Back to risk-off today as the US 10-year Treasury yield closed just below 1.7 per cent, almost hitting the lows of last September. The US S&P 500 closed down 1.51 per cent at just below 1,305. But stocks were down pretty much everywhere. (Financial Times) Read more
1.697 per cent at pixel time. Worries about Europe, collateral crunching, people changing their minds about buying Facebook (which, by the way, priced at $38 a share)… take your pick.
Coverage of the
$2bn $3bn loss emanating from JPMorgan’s Chief Investment Office on its synthetic credit portfolio continues a pace, and FT Alphaville’s tour continues too.
The desire to understand what the trade was and the rationale behind it continues to bug us and many others. Interestingly, some of the discussion of late has come full circle. Bloomberg kicked off the London Whale saga on April 6th, and their follow-up on April 9th contained a detail that has now come back into the narrative. This time, though, it’s more than a mere sidenote — more on this in a minute. Read more
Whether one considers them a systemic problem or not is definitely debatable. Read more
Central counterparty clearing and settlement was always intended to make the financial system safer.
If you use a CCP, the idea goes, you’re far more robustly protected against counterparty default. The counterparty default risk has been absorbed by the much larger central entity. (The CCP can weather the default risk because its exposure is spread across numerous members.) Read more
Yes, it is definitely happening and it looks comprehensive.
The FT’s Madrid correspondent, former Alphavillan Miles Johnson writes… Read more
Maybe all the Anglo-Saxon central banks have done is create the illusion that our sovereigns are more solvent than they are, and that our budget constraints are really a safe distance away. But I don’t think they are. And I think the truth gets out eventually. The Enrons, the Allied Capitals, the Bernie Madoffs … they all get their comeuppance.
That’s from SocGen’s Dylan Grice, who seems more than a little bit annoyed by government’s abilities to fiddle with the amounts they can borrow (their budget constraints). Read more
Beneath the political stasis — another sign of a sharp turn for the worse in Greece’s liquidity crisis.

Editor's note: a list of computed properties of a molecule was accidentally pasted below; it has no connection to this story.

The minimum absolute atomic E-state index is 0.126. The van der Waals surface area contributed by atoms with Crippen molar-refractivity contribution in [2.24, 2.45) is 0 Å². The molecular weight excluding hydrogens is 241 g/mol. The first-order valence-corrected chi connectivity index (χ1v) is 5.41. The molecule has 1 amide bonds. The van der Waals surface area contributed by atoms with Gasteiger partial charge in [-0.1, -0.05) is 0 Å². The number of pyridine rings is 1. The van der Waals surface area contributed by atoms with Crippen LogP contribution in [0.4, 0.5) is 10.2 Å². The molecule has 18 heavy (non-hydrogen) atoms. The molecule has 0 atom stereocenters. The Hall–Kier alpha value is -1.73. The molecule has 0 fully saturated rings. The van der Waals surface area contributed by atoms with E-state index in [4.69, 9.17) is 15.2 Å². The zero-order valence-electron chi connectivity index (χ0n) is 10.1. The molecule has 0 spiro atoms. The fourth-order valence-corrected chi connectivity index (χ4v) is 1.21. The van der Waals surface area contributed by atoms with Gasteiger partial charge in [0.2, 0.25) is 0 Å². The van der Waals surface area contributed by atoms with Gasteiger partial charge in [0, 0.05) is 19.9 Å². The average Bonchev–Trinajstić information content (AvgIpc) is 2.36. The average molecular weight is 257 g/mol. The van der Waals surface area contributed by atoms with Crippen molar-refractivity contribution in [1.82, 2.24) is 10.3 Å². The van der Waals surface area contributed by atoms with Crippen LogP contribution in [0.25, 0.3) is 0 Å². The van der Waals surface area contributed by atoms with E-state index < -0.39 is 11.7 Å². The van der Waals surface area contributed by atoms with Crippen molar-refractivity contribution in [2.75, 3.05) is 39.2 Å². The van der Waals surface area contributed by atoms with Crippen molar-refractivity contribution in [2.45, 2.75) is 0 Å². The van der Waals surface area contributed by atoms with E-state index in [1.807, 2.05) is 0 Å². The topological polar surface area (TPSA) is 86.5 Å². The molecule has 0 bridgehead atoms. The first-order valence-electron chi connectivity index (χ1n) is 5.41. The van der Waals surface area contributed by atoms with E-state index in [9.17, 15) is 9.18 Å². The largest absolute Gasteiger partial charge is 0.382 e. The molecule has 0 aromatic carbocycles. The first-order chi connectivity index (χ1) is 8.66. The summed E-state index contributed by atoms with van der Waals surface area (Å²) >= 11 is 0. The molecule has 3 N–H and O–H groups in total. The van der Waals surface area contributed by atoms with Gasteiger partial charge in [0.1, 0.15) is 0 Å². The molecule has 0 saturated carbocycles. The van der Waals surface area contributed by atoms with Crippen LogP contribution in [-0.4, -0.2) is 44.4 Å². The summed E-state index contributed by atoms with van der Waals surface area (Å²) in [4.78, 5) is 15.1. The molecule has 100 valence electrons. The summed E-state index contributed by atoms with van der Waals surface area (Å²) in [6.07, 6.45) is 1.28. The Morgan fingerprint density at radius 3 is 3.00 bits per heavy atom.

The country’s pharmacies are owed €500m by the state-backed healthcare insurer, according to reports. From next week patients will have to stump up the cash for their medicines upfront, and then claim a reimbursement from the National Organization for Healthcare Provision (EOPYY). Read more
Any vague “connection” to Europe is enough to get you hammered:
That’s German bund futures, on Wednesday. Fresh record.
The capital monster listed in July 2011 at €3.75 a share. At pixel time, after a heavy fall during Wednesday trading (on this El Mundo report), the shares are hugging €1.20. Read more
There have been rumours of the so-called carry trade’s demise knocking about for a little while now, but HSBC think it is staging a quiet comeback and taking a chunk out of RoRo’s (Risk on/Risk off) importance in the FX markets.
This is a chart from HSBC which tracks the importance of interest rate differentials in the FX market over the past few years (click to enlarge): Read more
Live markets commentary from FT.com
So you’re a global systemically important financial institution and, bar a few near global meltdowns, you have a pretty good time of it… but you also know Basel III is fast coming down the tracks and in its attempt to make you better able to stand up to those unexpected shocks that nobody likes, it will force a load of restraining rules upon you.
Fitch has gamely joined the ranks of those trying to put some numbers on the whole thing. The ratings agency had a look at the 29 global systemically important financial institutions (or G-SIFIs, a horrible acronym for banks listed at the bottom of this post), which as a group represent $47tn in total assets, and estimated that they might need to raise roughly $566bn in common equity in order to satisfy the new Basel III capital rules: Read more
Elsewhere on Thursday,
– A skeptical Madison Avenue ahead of Facebook’s IPO. Read more
Cameron adds to eurozone warnings. David Cameron will be saying it in a speech today that the single currency unravelling would “carry huge risks for everyone”, reports the FT. Cameron will back Francois Hollande’s proposals to boost European growth – including providing more British capital for infrastructure projects and small business lending – but he insists the eurozone must sort out its own problems. European leaders are pitching the June Greek election as a referendum on eurozone membership, says the FT, in a high stakes gamble. José Manuel Barroso, Angela Merkel and Francois Hollande all stressed on Wednesday that they wanted Greece to remain in the union. Mario Draghi acknowledged for the first time that Greece could leave the monetary union, says Bloomberg, while the ECB temporarily halted regular liquidity operations to some Greek banks.
Japan’s Q1 GDP growth was higher than expected at an annualised rate of 4.1%, but the figure was boosted by reconstruction spending that’s poised to fade just as a worsening in Europe’s crisis threatens to curtail export demand, says Bloomberg. Read more
Asian stocks swung between gains and losses as faster-than-estimated economic growth in Japan and optimism the Federal Reserve will do more to stimulate the US economy offset concern Greece’s debt crisis is worsening, says Bloomberg.
Canon a camera maker that depends on Europe for almost a third of its sales, slid as much as 1.6% in Tokyo. Toll Holdings, an Australian trucking company, slid 7.8% in Sydney, extending yesterday’s losses after forecasting lower full-year profit. Li & Fung, a supplier for Wal-Mart, rose 1.6%. Korea Gas jumped 6% after a report it discovered gas in Mozambique. Read more